(HealthDay)—There were about 20,000 cases of foodborne infection in 2012, with the highest incidence among young children and the greatest proportion of hospitalizations and deaths among the elderly, according to research published in the April 19 issue of the U.S. Centers for Disease Control and Prevention's Morbidity & Mortality Weekly Report.
Debra Gilliss, M.D., from the California Department of Public Health in Baldwin Park, and colleagues analyzed preliminary 2012 data from the Foodborne Diseases Active Surveillance Network, which monitors all laboratory-confirmed infections caused by selected pathogens transmitted commonly through food.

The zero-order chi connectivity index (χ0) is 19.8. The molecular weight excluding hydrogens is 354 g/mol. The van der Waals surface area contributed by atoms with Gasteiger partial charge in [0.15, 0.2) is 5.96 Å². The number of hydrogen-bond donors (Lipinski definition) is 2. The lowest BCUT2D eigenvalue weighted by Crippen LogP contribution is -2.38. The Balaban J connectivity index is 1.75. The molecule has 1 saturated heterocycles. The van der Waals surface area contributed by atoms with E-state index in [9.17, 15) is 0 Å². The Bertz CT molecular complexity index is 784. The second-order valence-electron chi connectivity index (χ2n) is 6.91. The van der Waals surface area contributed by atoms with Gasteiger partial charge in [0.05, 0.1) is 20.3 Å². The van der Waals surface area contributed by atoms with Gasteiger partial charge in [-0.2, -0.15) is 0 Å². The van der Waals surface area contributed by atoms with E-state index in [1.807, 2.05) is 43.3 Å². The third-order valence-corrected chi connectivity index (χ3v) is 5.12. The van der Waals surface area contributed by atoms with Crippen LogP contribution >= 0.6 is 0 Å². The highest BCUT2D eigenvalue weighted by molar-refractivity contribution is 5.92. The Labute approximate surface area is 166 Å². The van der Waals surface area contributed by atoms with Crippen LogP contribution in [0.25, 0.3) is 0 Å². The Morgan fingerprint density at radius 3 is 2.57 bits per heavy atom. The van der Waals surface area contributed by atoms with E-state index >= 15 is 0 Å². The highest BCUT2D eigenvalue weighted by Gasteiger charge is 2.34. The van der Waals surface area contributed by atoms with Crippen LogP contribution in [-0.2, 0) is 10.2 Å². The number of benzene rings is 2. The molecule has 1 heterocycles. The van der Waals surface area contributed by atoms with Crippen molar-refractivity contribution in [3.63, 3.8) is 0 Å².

The researchers found that there were 19,531 infections, 4,563 hospitalizations, and 68 deaths associated with foodborne diseases. For most infections, the incidence was highest for children under 5 years old, while people 65 years and older had the highest percentages of hospitalizations and deaths. Salmonella, Campylobacter, Shigella, and Cryptosporidium were the most common pathogens. Compared with the period from 2006 to 2008, the overall incidence of infection was similar, while the incidence of infections due to Campylobacter and Vibrio increased.
"These findings highlight the need to continue to identify and address food safety gaps that can be targeted for action by the food industry and regulatory authorities," Gilliss and colleagues conclude.